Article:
The improvement in the couple's financial circumstances resulting from Werfel's success as a novelist enabled them to buy a more comfortable villa in Beverly Hills, at 610 Bedford Drive, where the conductor Bruno Walter would later become their neighbour. Werfel often retreated to Santa Barbara to work, a geographical separation which enabled the couple to retain common ground despite the massive differences between them, and to keep the relationship stable over 25 years.
Not far from the new villa lived not only Friedrich Torberg, but also the actor Ernst Deutsch, a friend of Werfel's from his youth, the composer Arnold Schoenberg and his wife, and Lion Feuchtwanger and his wife. Author Erich Maria Remarque became Alma's drinking companion; after the first time they partied through the night, he gave her a bottle of Russian vodka hidden in a huge bunch of flowers.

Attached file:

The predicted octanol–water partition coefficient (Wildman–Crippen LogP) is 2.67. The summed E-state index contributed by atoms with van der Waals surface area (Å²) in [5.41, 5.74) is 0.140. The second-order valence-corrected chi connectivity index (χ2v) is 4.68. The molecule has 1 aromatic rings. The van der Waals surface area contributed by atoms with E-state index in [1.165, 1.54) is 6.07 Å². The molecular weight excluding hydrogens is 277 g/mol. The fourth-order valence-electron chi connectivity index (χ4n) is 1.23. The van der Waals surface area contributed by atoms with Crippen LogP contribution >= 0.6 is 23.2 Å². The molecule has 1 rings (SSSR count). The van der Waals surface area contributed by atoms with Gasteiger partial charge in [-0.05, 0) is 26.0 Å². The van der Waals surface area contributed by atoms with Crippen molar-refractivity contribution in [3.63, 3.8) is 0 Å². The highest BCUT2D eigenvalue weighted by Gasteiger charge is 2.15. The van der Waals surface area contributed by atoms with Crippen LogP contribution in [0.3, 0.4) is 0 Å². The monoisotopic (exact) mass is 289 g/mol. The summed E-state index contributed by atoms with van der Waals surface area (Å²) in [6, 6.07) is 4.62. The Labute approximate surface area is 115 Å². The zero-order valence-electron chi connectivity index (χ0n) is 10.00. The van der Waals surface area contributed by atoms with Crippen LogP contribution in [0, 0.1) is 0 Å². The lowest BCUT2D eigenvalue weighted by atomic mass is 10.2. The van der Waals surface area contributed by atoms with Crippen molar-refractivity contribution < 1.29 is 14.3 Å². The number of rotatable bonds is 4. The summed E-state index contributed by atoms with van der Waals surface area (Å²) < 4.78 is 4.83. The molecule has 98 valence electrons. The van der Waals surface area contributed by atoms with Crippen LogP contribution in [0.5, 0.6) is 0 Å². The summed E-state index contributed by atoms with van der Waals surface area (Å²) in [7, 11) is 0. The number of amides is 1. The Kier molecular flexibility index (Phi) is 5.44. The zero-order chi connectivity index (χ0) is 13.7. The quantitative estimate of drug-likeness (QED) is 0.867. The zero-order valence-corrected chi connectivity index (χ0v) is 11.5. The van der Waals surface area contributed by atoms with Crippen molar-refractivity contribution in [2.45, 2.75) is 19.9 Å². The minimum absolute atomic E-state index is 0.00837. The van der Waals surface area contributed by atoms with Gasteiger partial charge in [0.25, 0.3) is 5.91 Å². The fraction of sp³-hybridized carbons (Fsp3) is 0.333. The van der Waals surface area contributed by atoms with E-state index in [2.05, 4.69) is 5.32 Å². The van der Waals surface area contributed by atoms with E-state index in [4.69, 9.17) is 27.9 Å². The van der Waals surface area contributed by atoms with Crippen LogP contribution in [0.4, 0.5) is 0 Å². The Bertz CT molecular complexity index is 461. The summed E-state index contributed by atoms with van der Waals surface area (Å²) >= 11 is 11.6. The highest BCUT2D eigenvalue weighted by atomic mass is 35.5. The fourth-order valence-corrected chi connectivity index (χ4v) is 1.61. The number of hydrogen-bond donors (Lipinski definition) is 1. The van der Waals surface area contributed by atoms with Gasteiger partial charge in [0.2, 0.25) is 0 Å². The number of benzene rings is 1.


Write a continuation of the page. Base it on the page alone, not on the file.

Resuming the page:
During the night of 13 September 1943, Franz Werfel suffered a massive heart attack, from which he only gradually recovered during the first half of 1944. In the summer of 1945 he was just completing his utopian novel "Star of the Unborn" when his state of health dramatically worsened. On 26 August 1945, he suffered a further, fatal heart attack.
Alma herself did not attend the funeral. Father Georg Moenius gave the eulogy; in his address he went into the baptism rites of the Catholic church in great detail, which led to speculation that Alma had arranged for Werfel to have a last minute "emergency baptism" after his death.
Franz Werfel left behind on the one hand an extensive body of work, which Alma now embarked on organizing, and on the other hand a "Grande Veuve", who increasingly tried to overcome her loneliness with the help of her favourite cognac, Bénédictine.
Alma moved in 1952 to New York.